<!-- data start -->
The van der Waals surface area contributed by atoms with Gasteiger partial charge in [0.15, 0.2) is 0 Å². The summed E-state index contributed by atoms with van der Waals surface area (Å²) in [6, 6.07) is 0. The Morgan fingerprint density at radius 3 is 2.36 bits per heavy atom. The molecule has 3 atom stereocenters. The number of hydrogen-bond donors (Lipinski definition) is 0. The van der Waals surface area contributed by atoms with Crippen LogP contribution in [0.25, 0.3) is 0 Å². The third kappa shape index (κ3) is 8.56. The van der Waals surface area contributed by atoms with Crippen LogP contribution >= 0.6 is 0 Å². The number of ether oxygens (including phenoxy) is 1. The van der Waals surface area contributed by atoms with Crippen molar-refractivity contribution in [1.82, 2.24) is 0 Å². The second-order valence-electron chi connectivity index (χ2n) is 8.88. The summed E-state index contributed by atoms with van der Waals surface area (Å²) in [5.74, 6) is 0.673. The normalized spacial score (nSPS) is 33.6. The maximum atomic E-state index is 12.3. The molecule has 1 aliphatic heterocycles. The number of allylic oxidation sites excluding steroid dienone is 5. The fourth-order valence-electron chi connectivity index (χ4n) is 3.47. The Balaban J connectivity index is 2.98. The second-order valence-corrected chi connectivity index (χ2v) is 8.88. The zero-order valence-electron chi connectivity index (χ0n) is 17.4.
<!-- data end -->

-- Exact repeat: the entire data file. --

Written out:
The van der Waals surface area contributed by atoms with Gasteiger partial charge in [0.15, 0.2) is 0 Å². The summed E-state index contributed by atoms with van der Waals surface area (Å²) in [6, 6.07) is 0. The Morgan fingerprint density at radius 3 is 2.36 bits per heavy atom. The molecule has 3 atom stereocenters. The number of hydrogen-bond donors (Lipinski definition) is 0. The van der Waals surface area contributed by atoms with Crippen LogP contribution in [0.25, 0.3) is 0 Å². The third kappa shape index (κ3) is 8.56. The van der Waals surface area contributed by atoms with Crippen LogP contribution >= 0.6 is 0 Å². The number of ether oxygens (including phenoxy) is 1. The van der Waals surface area contributed by atoms with Crippen molar-refractivity contribution in [1.82, 2.24) is 0 Å². The second-order valence-electron chi connectivity index (χ2n) is 8.88. The summed E-state index contributed by atoms with van der Waals surface area (Å²) in [5.74, 6) is 0.673. The normalized spacial score (nSPS) is 33.6. The maximum atomic E-state index is 12.3. The molecule has 1 aliphatic heterocycles. The number of allylic oxidation sites excluding steroid dienone is 5. The fourth-order valence-electron chi connectivity index (χ4n) is 3.47. The Balaban J connectivity index is 2.98. The second-order valence-corrected chi connectivity index (χ2v) is 8.88. The zero-order valence-electron chi connectivity index (χ0n) is 17.4.